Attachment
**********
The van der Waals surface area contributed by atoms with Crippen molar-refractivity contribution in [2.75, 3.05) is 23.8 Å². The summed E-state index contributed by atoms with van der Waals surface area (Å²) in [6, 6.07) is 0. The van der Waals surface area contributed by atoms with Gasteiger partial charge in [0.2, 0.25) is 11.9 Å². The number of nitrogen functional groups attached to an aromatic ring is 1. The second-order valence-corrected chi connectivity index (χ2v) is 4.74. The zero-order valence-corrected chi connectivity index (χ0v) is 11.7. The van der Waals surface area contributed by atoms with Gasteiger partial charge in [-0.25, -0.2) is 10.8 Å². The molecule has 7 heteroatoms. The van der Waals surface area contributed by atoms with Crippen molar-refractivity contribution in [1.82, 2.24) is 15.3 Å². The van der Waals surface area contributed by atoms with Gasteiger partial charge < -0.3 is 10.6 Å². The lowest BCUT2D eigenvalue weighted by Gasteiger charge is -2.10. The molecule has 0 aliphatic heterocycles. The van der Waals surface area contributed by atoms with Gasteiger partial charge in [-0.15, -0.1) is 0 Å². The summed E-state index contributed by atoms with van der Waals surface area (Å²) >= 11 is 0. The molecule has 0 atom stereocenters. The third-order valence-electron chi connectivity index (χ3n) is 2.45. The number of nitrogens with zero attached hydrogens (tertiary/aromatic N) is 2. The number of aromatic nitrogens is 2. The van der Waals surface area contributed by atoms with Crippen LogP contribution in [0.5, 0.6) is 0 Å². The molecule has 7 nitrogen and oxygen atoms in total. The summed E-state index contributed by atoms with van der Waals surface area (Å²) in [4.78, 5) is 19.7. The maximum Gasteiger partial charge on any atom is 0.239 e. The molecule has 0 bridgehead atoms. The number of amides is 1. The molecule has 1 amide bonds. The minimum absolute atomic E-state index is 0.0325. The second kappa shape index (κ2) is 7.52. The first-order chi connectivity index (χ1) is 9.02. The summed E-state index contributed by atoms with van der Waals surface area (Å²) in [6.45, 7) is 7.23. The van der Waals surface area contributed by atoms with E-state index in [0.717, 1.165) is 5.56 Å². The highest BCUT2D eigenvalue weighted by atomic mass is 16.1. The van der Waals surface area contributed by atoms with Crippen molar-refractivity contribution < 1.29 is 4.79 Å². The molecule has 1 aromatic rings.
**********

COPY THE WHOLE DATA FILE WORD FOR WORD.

The van der Waals surface area contributed by atoms with Crippen molar-refractivity contribution in [2.75, 3.05) is 23.8 Å². The summed E-state index contributed by atoms with van der Waals surface area (Å²) in [6, 6.07) is 0. The van der Waals surface area contributed by atoms with Gasteiger partial charge in [0.2, 0.25) is 11.9 Å². The number of nitrogen functional groups attached to an aromatic ring is 1. The second-order valence-corrected chi connectivity index (χ2v) is 4.74. The zero-order valence-corrected chi connectivity index (χ0v) is 11.7. The van der Waals surface area contributed by atoms with Gasteiger partial charge in [-0.25, -0.2) is 10.8 Å². The molecule has 7 heteroatoms. The van der Waals surface area contributed by atoms with Crippen molar-refractivity contribution in [1.82, 2.24) is 15.3 Å². The van der Waals surface area contributed by atoms with Gasteiger partial charge < -0.3 is 10.6 Å². The lowest BCUT2D eigenvalue weighted by Gasteiger charge is -2.10. The molecule has 0 aliphatic heterocycles. The van der Waals surface area contributed by atoms with Gasteiger partial charge in [-0.15, -0.1) is 0 Å². The summed E-state index contributed by atoms with van der Waals surface area (Å²) >= 11 is 0. The molecule has 0 atom stereocenters. The third-order valence-electron chi connectivity index (χ3n) is 2.45. The number of nitrogens with zero attached hydrogens (tertiary/aromatic N) is 2. The number of aromatic nitrogens is 2. The van der Waals surface area contributed by atoms with Crippen LogP contribution in [0.5, 0.6) is 0 Å². The molecule has 7 nitrogen and oxygen atoms in total. The summed E-state index contributed by atoms with van der Waals surface area (Å²) in [4.78, 5) is 19.7. The maximum Gasteiger partial charge on any atom is 0.239 e. The molecule has 0 bridgehead atoms. The number of amides is 1. The molecule has 1 amide bonds. The minimum absolute atomic E-state index is 0.0325. The second kappa shape index (κ2) is 7.52. The first-order chi connectivity index (χ1) is 9.02. The summed E-state index contributed by atoms with van der Waals surface area (Å²) in [6.45, 7) is 7.23. The van der Waals surface area contributed by atoms with E-state index in [0.717, 1.165) is 5.56 Å². The highest BCUT2D eigenvalue weighted by atomic mass is 16.1. The van der Waals surface area contributed by atoms with Crippen molar-refractivity contribution < 1.29 is 4.79 Å². The molecule has 1 aromatic rings.